Later on when Atreus learns about the fraternal treason, he feigns a reconciliation with his brother and calls him back. He secretly kills three sons of Thyestes, cuts the bodies into quarters, and with the pieces makes a magnificent banquet which he offers to the supposed prodigal brother. After Thyestes' culinary delight, Atreus shows him the heads of his three sons and has him deported.
The tragedy of Crebillon ends here, but the legend tells us that Thyestes takes refuge in Sicyon and engenders a son, Aegisthus, with his own daughter Pelopia without the daughter perceiving it. Pelopia goes on to marry her uncle. Atreus and the uncle entrust Aegisthus with the mission of killing Thyestes. But Aegisthus discovers early enough that Thyestes is his father. He returns to Mycenae, kills Atreus and gives the throne to Thyestes.
Not to charge would mean to enter the drama of Atreus and Thyestes as holder of the valuable secret without being able to circulate it. When instead, you make the analysand pay, you are trying to transform something concerning the register of destiny into an object of exchange value—the signifiers articulate the jouissance in the horror of tragedy as many times as necessary. Destiny here is figured through a bloody orgy of incestuous jouissance, as ultimately all are stories, at least in the perception of the narrator.
The subject comes to give account of his crimes and for this he pays money, sets into motion the symbolic debt-a debt the subject pays on entering the realm of the symbolic.
The analyst being payed serves to show that his/her motivation is not love, nor sacrifice, nor an ideal and even less jouir of the analysand's stories.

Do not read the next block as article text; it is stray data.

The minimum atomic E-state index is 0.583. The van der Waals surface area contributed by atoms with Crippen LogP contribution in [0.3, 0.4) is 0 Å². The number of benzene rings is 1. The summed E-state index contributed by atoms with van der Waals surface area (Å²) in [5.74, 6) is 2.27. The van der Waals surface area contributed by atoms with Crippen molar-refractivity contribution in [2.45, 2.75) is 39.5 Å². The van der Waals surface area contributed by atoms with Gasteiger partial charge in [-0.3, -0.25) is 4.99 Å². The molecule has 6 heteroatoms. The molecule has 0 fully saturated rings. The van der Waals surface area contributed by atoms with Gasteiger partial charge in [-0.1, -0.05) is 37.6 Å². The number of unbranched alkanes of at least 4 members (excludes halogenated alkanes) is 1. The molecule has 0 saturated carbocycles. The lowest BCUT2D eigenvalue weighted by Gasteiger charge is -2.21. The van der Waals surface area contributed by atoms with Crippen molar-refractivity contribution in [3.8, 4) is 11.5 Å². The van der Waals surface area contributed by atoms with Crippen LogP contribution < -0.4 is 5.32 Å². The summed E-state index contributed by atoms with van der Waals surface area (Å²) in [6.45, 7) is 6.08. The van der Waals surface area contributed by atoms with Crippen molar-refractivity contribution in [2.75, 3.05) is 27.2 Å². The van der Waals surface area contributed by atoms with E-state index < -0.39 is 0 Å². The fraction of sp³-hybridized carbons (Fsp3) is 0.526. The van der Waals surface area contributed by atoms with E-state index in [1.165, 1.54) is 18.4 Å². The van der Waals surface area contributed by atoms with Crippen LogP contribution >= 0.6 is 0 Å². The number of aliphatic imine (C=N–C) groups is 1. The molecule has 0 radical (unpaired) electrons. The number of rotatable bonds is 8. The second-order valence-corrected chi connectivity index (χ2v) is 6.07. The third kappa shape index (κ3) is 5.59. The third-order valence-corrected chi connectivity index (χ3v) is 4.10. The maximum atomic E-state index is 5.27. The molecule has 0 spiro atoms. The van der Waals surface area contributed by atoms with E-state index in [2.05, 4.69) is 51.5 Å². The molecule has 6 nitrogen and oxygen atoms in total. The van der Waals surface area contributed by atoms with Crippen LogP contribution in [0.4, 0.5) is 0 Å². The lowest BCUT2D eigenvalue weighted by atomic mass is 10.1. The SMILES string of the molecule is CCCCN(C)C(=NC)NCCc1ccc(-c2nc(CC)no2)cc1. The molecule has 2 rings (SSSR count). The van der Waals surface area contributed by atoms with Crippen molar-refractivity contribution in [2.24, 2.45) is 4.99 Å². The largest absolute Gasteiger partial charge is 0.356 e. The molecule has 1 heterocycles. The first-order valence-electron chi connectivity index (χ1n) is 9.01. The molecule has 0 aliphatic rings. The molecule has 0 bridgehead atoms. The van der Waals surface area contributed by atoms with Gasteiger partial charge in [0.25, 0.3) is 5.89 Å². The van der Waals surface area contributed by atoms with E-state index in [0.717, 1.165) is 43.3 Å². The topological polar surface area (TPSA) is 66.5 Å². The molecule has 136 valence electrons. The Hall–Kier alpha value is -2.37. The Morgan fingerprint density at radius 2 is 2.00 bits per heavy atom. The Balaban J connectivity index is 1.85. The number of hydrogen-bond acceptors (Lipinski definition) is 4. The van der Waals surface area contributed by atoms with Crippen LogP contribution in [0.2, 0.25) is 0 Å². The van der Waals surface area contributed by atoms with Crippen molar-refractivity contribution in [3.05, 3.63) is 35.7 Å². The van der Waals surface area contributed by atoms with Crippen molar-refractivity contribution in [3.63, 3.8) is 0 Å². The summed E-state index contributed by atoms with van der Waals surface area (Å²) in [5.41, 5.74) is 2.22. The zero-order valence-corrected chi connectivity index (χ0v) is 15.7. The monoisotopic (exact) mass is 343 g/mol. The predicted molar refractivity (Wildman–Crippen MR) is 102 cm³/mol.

In transference love, as in all, to love is to want to be loved.

1. Jacques Lacan, The Seminar, Book I: Freud¹s Papers on Technique, 1953-1954, NY: W.W. Norton & Co.,1988.back up
2. J. Lacan, "Function and Field of Speech and Language," Écrits, NY: W.W. Norton & Co., 1977.back up
3. J. Lacan, "La Méprise du sujet supposé savoir," Sicilet nº 2, Seuil, 1968.back up
4. J. Lacan, Écrits, New York: W.W. Norton & Co., 1977. back up
5. J. Lacan, "Hamlet," Ornicar?, nº 25, Seuil,Paris, 1982.back up
back up
6. J. Lacan, "Subversion of the Subject and Dialectic of Desire," Écrits, NY: W.W. Norton & Co., 1977. back up
7. ibid back up
8. J. Lacan, "Comptes rendus d'enseignement — l'Acte psychanalitique," (1967-1968), Ornicar? no. 29, 1984, p 25. back up
9. J. Lacan, "Subversion of the Subject and Dialectic of Desire," Écrits, NY: W.W. Norton & Co., 1977. back up
10. ibid back up
11. J. Lacan, The Seminar, Book II: The Ego in Frued¹s Theory and in the Technique of Psychoanalysis 1954-1955, NY: W.W. Norton & Co.,1988.back up
* All schemata after Antonio Quinet, after Jacques Lacan.